Atari Inc. is now the name of a French-owned (ex. Infogrames) game software company. The original company Atari was a pioneer in arcade games, home video game consoles, and personal computers, and its dominance in those areas made it a major force in the computer entertainment industry in the 1980s.
The name Atari is a term (当たり) from the board game Go. The term means, roughly, "Look out, this move I am making is dangerous to you", similar to chess's "check".
|Table of contents|
2 Video Game Consoles
3 Atari 8-bit (6502) microcomputers
4 Atari 16-bit (Motorola 68000) microcomputers
5 Atari 32-bit (Motorola 68030) microcomputers
6 Other Atari machines
7 Selected Arcade Games
8 External Links
Since the early days of coin operated machines, Atari has been responsible for home consoles Atari 2600 (VCS), eight-bit computers (Atari 400 & 800), took part in the 16 bit computer revolution with the Atari ST, made the revolutionary (for its time) 64-bit Atari Jaguar, and a hand held video game console, the Atari Lynx.
Founded in the United States in 1972 by Nolan Bushnell, Atari could be credited with starting the video arcade industry with the seminal Pong. The home version of Pong, which connected to a television set, was also the first of the video game consoles.
Bushnell sold Atari to Warner Communications in 1976 for $28 million. Bushnell departed from the division in 1978. While part of Warner, Atari achieved its greatest success, selling millions of Atari 2600 consoles, and at its peak, it accounted for one third of Warner's annual income and became the fastest-growing company in history in the United States (at the time).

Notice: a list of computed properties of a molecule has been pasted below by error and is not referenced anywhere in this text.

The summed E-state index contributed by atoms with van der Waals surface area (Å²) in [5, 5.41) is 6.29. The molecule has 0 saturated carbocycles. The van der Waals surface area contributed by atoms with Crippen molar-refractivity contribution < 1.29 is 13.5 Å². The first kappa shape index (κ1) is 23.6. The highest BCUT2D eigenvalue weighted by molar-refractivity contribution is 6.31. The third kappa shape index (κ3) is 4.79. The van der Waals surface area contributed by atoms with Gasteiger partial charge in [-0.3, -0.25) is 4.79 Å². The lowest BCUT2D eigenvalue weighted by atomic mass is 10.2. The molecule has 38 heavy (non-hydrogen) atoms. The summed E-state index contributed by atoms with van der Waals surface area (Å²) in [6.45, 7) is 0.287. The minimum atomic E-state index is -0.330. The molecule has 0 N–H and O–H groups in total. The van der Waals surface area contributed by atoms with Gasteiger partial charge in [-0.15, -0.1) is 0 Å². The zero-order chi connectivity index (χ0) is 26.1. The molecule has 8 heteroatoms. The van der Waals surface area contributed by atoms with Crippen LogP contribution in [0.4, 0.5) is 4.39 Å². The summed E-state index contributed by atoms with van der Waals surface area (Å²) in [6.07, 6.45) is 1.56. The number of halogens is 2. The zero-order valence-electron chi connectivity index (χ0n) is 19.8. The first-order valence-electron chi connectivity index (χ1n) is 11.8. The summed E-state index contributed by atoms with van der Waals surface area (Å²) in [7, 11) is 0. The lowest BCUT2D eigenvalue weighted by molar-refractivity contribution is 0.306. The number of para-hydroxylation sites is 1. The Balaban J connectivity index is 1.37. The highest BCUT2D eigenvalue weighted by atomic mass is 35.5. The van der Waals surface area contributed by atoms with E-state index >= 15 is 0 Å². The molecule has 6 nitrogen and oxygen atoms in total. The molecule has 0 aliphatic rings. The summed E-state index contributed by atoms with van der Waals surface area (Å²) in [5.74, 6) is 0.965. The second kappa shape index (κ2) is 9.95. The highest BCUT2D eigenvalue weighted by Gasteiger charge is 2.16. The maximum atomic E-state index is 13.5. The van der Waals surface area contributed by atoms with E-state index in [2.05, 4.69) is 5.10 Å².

However, Atari ran into problems in the early 1980s. Its home computer, video game console, and arcade divisions operated independently of one another and rarely cooperated. Faced with fierce competition and price wars in the game console and home computer markets, Atari was never able to follow on the success of the 2600. In 1982, Atari released disappointing versions of two highly publicized games, Pac-Man and E.T., causing a pileup of unsold inventory and depressing prices. Also in 1982, Atari settled a court case with Activision, officially opening the 2600 to third-party development. The market quickly became saturated, depressing prices further. In addition, in December 1982, Atari executives Ray Kassar and Dennis Groth were investigated for insider trading. The Atari 5200 game console, released as a next-generation followup to the 2600, was based on the Atari 800 computer (but was compatible with Atari 800 game cartridges), and its sales never met the company's expectations. Some time during the 1980s, Atari buried millions of unsold E.T. game cartridges in a New Mexico desert landfill.
Still, Atari held a formidable position in the world video game market. They were the number one console maker in every market except Japan. That market belonged to Nintendo, who had released their first game console, the Famicom (known to the rest of the world as the NES) in 1983. The system took Japan by storm, and Nintendo began to look to other markets. They approached Atari and offered a licensing deal - Atari would build and sell the system, paying Nintendo a royalty. The deal was all but done, and the two companies decided to formally sign the agreement at the 1983 Summer CES. Unfortunately, at that same show Coleco was showing their new Adam computer, and the display unit was running Donkey Kong. But Atari owned the rights to publish Donkey Kong for computers. Atari CEO Ray Kassar had a fit, accusing Nintendo of double dealing with the Donkey Kong license. Nintendo in turn tore into Coleco. In the coming month, Ray Kassar was forced to leave Atari, and executives involved in the Famicom deal were forced to start over again from scratch.